Improving User Experience Design with Typography

AUTHOR

Avatar By Stephen Okonkwo

PUBLISHED

February 7, 2019

SHARE


Believe me when I say I’ve seen a lot of ugly-looking sites and this isn’t about how weird the colour looks or how bad the layout is or how stretched the pictures are, this is about how bad the typography looks.

I’ve always been a fan of good typography and reading the book Better Web Typography for a Better Web by Matej Latin made me understand how using effective typography can not only improve the look and feel of your site but also the User Experience (UX) of it too.

Let’s get on to that, shall we?

Why is Typography Important?

According to Matej from his book Better Web Typography for a Better Web, he quotes Jan Tschichold (author of The New Typography) and Robert Bringhurst (author of The Elements of Typographic Style) as followed:

“The new typography is distinguished, from the old because its first aim is to develop its visible form out of the functions of the text… Form must be created out of function” — Jan Tschicold.

 

“Typography must invite the reader into text, reveal the tenor and meaning of the text, clarify its structure. And also order and link the text with other existing elements.” — Robert Bringhurst

Judging from these men, we can tell what they meant. People think typography is all about fonts. At least that’s what most designers think, but it isn’t, typography is about expressing language through types. It’s about clarity.

You will notice me mention both typeface and fonts, they’re not the same thing. A typeface is a family of different font weights and style (e.g. Gotham), while a font is a variation of styles of a typeface (e.g Gotham.otf/ttf)

Choosing a good typeface

They’re many ways to go about this, we’ve got so many typefaces out there. We’re filled with amazing and sometimes confusing choices, we can choose between using our designer eye or know more about typography for a pleasing result.

Choosing a good typeface can be hard, but choosing the right one makes a superb impact on whatever its purpose (it’s the opposite when you choose a bad one).

Anatomy of Typography

I won’t talk much on the anatomy of typography as Orana Velarde wrote a wonderful article on the topic titled A Visual Guide to the Anatomy of Typography [Infographic]. They are:

  1. X-height: This measures the height of all lowercase letters part of the same typeface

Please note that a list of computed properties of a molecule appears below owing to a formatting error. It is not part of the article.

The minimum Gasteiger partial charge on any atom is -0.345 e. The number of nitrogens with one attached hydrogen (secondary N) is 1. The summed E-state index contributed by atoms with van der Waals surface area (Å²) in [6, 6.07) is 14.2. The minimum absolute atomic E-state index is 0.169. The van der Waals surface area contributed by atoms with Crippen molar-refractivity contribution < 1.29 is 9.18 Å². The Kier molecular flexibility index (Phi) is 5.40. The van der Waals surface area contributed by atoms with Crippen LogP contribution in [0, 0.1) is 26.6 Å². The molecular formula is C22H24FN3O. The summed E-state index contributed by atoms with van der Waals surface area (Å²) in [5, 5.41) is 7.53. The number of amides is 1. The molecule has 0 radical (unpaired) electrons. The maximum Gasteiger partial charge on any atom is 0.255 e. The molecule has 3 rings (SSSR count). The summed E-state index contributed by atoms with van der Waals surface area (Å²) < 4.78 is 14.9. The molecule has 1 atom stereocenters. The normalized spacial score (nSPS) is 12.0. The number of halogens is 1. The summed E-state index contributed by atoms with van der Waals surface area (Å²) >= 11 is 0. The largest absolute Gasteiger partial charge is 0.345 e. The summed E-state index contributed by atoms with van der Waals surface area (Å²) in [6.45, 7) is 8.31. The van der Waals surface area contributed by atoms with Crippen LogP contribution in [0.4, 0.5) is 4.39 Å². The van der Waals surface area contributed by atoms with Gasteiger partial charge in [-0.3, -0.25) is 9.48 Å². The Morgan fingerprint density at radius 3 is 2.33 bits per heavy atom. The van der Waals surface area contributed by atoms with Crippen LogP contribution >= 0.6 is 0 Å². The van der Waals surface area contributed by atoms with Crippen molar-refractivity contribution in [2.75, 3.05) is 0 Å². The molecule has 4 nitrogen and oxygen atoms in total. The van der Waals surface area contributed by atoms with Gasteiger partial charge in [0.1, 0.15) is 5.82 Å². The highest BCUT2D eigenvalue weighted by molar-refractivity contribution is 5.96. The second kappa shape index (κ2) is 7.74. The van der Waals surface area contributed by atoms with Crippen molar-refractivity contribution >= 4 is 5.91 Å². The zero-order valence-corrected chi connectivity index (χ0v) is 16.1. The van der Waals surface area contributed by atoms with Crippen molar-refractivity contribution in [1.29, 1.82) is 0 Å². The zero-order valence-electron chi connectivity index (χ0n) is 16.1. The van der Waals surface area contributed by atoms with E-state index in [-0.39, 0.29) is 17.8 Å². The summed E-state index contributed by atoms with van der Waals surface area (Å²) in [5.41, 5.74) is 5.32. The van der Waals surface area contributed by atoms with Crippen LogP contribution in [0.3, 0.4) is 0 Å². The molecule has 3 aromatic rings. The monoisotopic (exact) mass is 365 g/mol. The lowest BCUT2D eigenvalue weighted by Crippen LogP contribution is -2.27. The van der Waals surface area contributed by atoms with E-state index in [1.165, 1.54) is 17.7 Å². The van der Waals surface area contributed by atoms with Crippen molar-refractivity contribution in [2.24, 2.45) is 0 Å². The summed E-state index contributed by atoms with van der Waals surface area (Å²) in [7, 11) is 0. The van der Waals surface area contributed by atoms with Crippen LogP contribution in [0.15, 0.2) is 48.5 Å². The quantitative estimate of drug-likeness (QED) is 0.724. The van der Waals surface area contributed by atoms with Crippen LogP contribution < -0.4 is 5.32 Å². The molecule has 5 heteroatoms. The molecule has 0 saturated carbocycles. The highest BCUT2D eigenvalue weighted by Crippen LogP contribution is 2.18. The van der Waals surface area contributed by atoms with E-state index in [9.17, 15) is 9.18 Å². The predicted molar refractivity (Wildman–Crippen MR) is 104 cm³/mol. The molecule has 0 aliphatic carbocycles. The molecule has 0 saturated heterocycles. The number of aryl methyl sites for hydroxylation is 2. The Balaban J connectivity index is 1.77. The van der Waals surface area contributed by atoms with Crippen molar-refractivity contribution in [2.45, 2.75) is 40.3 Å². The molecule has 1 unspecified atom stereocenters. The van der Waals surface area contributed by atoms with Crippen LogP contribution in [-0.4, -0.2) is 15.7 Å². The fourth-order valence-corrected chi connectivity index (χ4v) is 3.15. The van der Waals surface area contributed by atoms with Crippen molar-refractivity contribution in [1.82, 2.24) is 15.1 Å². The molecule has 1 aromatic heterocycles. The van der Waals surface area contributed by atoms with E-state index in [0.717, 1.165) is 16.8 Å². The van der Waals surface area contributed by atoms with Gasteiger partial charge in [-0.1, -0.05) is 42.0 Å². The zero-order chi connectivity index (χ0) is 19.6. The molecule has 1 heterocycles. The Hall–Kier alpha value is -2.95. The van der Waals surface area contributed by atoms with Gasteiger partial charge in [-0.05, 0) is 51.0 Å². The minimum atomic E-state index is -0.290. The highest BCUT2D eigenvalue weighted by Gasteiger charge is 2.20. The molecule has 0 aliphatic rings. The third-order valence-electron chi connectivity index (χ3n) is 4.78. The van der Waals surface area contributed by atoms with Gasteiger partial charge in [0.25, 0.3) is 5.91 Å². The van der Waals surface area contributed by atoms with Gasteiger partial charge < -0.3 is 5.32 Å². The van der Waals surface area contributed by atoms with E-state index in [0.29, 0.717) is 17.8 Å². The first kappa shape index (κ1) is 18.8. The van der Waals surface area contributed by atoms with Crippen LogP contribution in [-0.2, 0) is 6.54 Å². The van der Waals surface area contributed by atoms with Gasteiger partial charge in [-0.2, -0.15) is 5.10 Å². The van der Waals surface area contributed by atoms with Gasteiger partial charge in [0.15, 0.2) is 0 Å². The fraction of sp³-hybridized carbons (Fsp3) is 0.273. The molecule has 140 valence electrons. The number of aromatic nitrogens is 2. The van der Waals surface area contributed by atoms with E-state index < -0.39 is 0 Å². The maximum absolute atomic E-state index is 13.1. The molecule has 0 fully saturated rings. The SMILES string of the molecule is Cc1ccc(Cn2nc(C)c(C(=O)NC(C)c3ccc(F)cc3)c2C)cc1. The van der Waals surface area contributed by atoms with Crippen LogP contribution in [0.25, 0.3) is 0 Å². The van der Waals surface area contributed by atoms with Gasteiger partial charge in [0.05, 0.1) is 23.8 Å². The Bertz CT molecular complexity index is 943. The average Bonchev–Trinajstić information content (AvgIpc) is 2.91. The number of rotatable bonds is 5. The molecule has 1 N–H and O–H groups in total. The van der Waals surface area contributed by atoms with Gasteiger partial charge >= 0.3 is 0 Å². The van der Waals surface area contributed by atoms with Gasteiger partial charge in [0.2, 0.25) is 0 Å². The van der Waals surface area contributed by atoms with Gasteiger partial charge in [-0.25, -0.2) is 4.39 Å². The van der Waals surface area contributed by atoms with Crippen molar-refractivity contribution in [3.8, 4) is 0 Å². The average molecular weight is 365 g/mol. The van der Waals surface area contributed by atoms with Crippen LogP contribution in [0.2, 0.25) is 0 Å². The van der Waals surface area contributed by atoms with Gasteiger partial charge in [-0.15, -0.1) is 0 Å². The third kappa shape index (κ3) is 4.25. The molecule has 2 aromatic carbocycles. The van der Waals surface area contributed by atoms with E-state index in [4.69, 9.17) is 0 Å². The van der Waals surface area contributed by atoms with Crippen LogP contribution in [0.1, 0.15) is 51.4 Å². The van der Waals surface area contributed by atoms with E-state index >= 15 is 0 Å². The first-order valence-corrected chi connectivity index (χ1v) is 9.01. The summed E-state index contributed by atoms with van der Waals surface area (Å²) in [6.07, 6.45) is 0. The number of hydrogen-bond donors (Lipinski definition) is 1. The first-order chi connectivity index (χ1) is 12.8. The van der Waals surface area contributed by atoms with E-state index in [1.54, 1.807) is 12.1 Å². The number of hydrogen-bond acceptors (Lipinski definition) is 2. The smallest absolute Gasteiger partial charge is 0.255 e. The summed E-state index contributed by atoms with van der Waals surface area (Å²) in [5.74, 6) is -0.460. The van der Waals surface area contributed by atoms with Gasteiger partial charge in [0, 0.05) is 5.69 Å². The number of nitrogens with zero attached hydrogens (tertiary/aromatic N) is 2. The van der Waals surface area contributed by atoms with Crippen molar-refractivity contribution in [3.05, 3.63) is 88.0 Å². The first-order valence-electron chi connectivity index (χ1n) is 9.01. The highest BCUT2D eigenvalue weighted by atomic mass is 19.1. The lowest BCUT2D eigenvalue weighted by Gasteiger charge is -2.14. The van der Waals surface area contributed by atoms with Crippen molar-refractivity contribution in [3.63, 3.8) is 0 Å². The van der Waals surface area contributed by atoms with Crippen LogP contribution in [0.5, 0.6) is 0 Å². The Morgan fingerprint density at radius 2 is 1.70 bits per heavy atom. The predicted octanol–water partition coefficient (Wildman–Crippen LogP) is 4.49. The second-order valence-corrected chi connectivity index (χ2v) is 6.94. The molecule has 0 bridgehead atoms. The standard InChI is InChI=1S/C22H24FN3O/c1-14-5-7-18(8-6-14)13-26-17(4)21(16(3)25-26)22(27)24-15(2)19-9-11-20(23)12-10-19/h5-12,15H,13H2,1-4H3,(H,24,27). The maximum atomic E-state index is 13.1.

2. Baseline: This is the line most of the letters sit.
  3. Ascender: This is the part of a lower-case letter that is taller than the font’s x-height.
  4. Descender: This is the part of a lower-case letter that extends below the baseline (e.g. y, g, p etc)

This is all I will mention about the anatomy on typography but know the x-height is one of the most important parts to remember, as typefaces with larger x-height are considered being modern and are easier to read.

How does typography improve the User’s Experience?

Now you know a little about the technical part of typography, it’s safe to say you know about where I’m going to. Seeing websites and app with bad typography is bad business. As stated earlier, good typography invites the user into the text, it’s about expressing language through type and it’s all about clarity.

When your website lacks this, you make it hard for users to read, even though we skim the contents found in your site, this makes it difficult for a user to stay. Good typography is good business and understanding how typography work is also good business.

Most sites use texts that are too small and therefore lack readability, are too short making the user skip text or are too long making the user get tired really quickly.

How To Improve your UX with typography?

1. Use a good typeface

I don’t know how to stress this enough, but using a good typeface maintains readability and legibility, while a bad typeface, well that’s the opposite. There are so many options out there to choose from, if you want an elegant or classic look, you might need to go for a serif typeface, or if you’re going for a plainer look, a neutral Sans serif works great. Whichever your choice is, just make sure it’s readable.

2. Don’t set type without a scale

Using a scale helps keep everything consistent, not only for you or the developer but also for the user. This helps with readability as they can be able to tell the difference between a header and a body without seeing something too small or something too long. I like to use a modular scale where according to Matej, after choosing a preferred type with a good x-height, you choose a body size and then choose a ratio. Just like Matej pointed out, I like to choose the Perfect Fifth ratio (they’re many of them) as this is neither too big or too small and it looks great optically. Check out modularscale.com or type-scale.com to do this.

3. Don’t make the text too long or too short

According to Robert Bringhurst in his book The Element of Typographic Style, anything from 45 to 75 characters is widely regarded as a satisfactory length for a single-column page, although the ideal is a 66-character length. Using anything beyond 75 is considered too long and therefore stresses the user, making them get tired, therefore ignoring the content and leaving your platform. Anything below 45 is considered too short. And this causes the user to make the mistake of skipping a line when reading a text. Always consider this to improve readability on your site.

Conclusion

Good typography has always been important in whatever we do, be it Graphic Design, UI/Web Design, good typography means good business. Keep it clean and simple and watch your users fall in love with your platform.

Get a Fully Designed Working Prototype for your App Idea in 5 days


ABOUT THE AUTHOR

Avatar By Stephen Okonkwo

UI/UX Designer

More post by Stephen Okonkwo

Posts you may like

Subscribe to stay updated and receive our
latest news